Vogue described Apodaca’s video as demonstrating “just how badly the world is aching for the simplified state of ‘mega-chill’ right now.”


As he takes in his surroundings to the tune of Dreams by Fleetwood Mac, he smiles, takes a swig of OceanSpray cranberry juice, and mouths along to the lyrics of the famous song we all know and love.


Perfectly summing up modern-day marketing, this viral video shows - once again - that brands and agencies can go to great lengths planning highly produced ads with carefully scripted rollout plans, but the best PR often comes from regular people using their products in attention-grabbing ways on social media.


NOVEMBER


The Christmas Ads Descend


Whilst Coca-Cola was crowned king of advertising with this year's festive advertorial offering, we're not so impressed at Bloom HQ. Instead, we have to give it to Marks & Spencer, in this year's ad perfectly narrated by Olivia Coleman and reviving the good old Groove Armada symphony that's now synonymous with the famous "This is not just Christmas food; this is M&S Christmas food" - oh yeah!


Watch the 1-minute video below - just make sure to have a napkin at the ready:


DECEMBER


As pioneers in product, why expect anything less from their advertising? Dame, the world's first plastic-free, reusable tampon applicator, ran a "racy" OOH ad campaign depicting a woman's crotch area with her tampon string innocuously dangling from her underwear.


Supported by extensive relevant press coverage, the creative and media plan perfectly fit the brand's strategy - a forward-thinking, innovative solution for the progressive eco-conscious.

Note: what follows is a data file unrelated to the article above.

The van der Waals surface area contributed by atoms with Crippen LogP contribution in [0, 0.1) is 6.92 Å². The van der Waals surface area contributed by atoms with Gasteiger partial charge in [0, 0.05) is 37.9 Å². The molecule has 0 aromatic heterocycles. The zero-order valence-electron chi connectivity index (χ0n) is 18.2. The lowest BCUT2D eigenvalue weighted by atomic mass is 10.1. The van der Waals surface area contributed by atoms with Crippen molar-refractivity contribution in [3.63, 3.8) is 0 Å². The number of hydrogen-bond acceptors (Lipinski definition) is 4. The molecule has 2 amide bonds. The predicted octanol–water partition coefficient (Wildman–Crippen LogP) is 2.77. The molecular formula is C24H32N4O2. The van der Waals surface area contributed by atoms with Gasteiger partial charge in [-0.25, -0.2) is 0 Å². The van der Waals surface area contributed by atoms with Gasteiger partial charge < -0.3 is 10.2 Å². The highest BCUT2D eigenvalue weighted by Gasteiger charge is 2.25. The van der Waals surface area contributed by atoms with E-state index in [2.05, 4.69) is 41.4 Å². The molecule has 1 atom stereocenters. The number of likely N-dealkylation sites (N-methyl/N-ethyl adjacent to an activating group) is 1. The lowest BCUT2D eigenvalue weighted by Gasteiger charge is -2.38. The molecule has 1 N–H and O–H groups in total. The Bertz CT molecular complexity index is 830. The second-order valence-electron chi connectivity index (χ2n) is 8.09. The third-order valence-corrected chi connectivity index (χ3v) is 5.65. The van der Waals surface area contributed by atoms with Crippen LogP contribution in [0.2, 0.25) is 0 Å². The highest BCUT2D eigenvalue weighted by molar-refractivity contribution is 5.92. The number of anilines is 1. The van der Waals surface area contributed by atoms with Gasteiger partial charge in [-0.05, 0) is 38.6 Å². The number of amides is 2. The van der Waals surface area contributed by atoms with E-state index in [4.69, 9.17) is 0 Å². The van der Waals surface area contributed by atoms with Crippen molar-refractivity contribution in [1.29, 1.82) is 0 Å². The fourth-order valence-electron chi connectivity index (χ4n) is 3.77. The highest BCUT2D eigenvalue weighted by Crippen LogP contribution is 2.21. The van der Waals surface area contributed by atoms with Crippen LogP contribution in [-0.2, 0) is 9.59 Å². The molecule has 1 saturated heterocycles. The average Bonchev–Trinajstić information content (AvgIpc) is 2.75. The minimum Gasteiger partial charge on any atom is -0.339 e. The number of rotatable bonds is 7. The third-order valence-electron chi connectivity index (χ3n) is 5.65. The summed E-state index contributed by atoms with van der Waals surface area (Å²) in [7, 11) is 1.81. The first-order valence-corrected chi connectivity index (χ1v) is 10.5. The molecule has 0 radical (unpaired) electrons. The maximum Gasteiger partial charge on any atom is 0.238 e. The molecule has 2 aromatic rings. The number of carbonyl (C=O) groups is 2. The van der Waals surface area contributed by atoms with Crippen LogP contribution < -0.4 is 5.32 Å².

In a comment from the brand's co-founder, Celia Pool, she says: “Periods are a normal, natural bodily function for girls, women and people who menstruate. They’re not dirty or unhygienic. There’s no need for stigma. It’s just blood. Normal, natural blood. Nothing radical about it.”


As mini marketing activists, we are so here for it. Read more about the campaign in Glamour, here.



Special Mention


We couldn't do a recap of the year's best marketing campaigns without citing our CMO-crush, Fernando Machado and his team at Burger King for the omnipresent, controversial 'Moldy Whopper' ad campaign. Daring to showcase their product in an intensely grotesque way, this weirdly-mesmerising campaign got everyone talking and certainly raised awareness of the preservatives removed from their burger recipes. (Unlike McDonald's, whose Big Mac can remain intact for years!)


Watch the video below, just make sure you're not having burger for dinner tonight:


Thank you for reading Bloom's annual round-up of the marketing world over the past 12 months. We all know 2020 has been anything but normal, we're just happy to see some of that absurdity come through in this year's best and most memorable creative stories!